A Lighthouse Cafe Christmas
When Santa’s sleigh crashes into The Lighthouse Café, Bluestar’s beloved waitress is reunited with the one man who broke her heart.
In this holiday novella, Darla Evans isn’t living the life she’d imagined, but she’s working to reinvent herself. However, when her ex-fiancé returns to the island, she knows there’s no avoiding the past.
Tech entrepreneur, William “Will” Campbell, has returned to his childhood home to be the best man in his father’s holiday wedding. But first he has a very special task—to restore an antique sleigh in time for the wedding. However with Christmas Eve quickly approaching, he needs help.
As snowflakes cover the small town of Bluestar, Will and Darla work together to create a special surprise for the bride. Yet with the past looming between them, will the magic of the season be enough to open their hearts and allow them to find love again?
Includes a holiday recipe for Darla’s frosted sugar cookies!
HEAT LEVEL: Clean & Wholesome
“Santa’s sleigh crashes through The Lighthouse Café? Yep thats what happens in this sweet and clean romance by Jennifer Faye…You don’t want to miss this Christmas read.”
~ Splashes of Joy
“An enchanting Christmas novella that is comforting, warm-hearted and so enjoyable, I couldn’t resist devouring A Lighthouse Café Christmas in a single sitting. Jennifer Faye sprinkles plenty of humor, magic and heart in a captivating tale sure to delight and enthrall romantics everywhere.”
~ Bookish Jottings
Read an Excerpt
16 days until Christmas
“Jingle Bells” played on the speakers.
Darla Evans mouthed the words. Her steps were light and quick. The holidays were upon them. It was her absolute favorite time of the year. And this year was going better than others. Her college roommate, Aster, had moved to the island. And Darla was hoping for a promotion to assistant manager of The Lighthouse Café.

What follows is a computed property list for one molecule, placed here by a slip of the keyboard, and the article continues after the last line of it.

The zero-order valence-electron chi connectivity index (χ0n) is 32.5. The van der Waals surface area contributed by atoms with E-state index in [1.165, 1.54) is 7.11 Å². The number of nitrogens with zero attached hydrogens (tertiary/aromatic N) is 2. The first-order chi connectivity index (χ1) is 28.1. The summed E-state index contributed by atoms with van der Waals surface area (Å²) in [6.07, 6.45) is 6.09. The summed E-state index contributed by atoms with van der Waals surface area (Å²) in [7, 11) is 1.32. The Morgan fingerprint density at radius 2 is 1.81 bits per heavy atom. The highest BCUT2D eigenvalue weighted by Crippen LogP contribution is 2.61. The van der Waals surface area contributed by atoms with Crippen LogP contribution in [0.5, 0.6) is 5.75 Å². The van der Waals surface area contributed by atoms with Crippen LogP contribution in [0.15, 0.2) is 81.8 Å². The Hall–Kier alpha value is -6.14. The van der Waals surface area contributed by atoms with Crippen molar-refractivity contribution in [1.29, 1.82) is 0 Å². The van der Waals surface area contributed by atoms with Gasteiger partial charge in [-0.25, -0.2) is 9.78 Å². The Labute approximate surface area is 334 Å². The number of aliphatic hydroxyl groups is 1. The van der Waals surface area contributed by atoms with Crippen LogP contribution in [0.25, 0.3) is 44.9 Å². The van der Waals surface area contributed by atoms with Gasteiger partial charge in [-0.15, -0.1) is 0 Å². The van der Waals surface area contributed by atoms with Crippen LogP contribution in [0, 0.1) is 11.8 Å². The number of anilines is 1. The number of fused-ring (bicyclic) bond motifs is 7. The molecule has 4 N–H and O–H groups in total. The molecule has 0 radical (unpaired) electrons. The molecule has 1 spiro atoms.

She’d been waiting tables at Bluestar’s most popular restaurant off and on since she was a teenager. She never thought she’d be working there thirteen years later. Life never seemed to work out the way she’d planned, but it didn’t stop her from dreaming.
A smile pulled at her lips. It could be Christmas every day of the year, and she’d be happy with it. What could be better than colorful decorations, twinkle lights, and a friendly smile on most everyone’s face?
Except for Agnes Dewey. Her smile was more like a frown. But she didn’t count, because she was Bluestar’s honorary Scrooge. Darla felt sorry for the woman. She’d always wondered what had put Agnes in a permanently grouchy mood. Some people thought she’d been jilted by a man when she was young. Others thought Agnes had been born with a frown on her face.
Either way, Darla wasn’t going to let the woman’s sour disposition ruin her good mood. It was a little more than two weeks until Christmas, and she had already finished her Christmas shopping. She’d gotten a new purse for her mother—one that her mother had been oohing and aahing over at Sew Delightful Boutique. For her father, she’d gotten a new fishing rod that he refused to buy himself because his old one would “do for a few more years.”
And for her cousin, the mayor, she’d gotten a blue tie with little lighthouses on it. She didn’t know if he’d wear it, but she couldn’t resist it when she’d seen it at a men’s store on the mainland. For her best friend, Aster, she’d gotten a cookbook because now that she and Sam were engaged, Aster was trying hard to improve her domestic skills in between her work at city hall.
And that was pretty much Darla’s shopping list. Of course, she’d gotten little gifts for her other friends. This year she’d gotten each of them a lighthouse ornament and chocolate.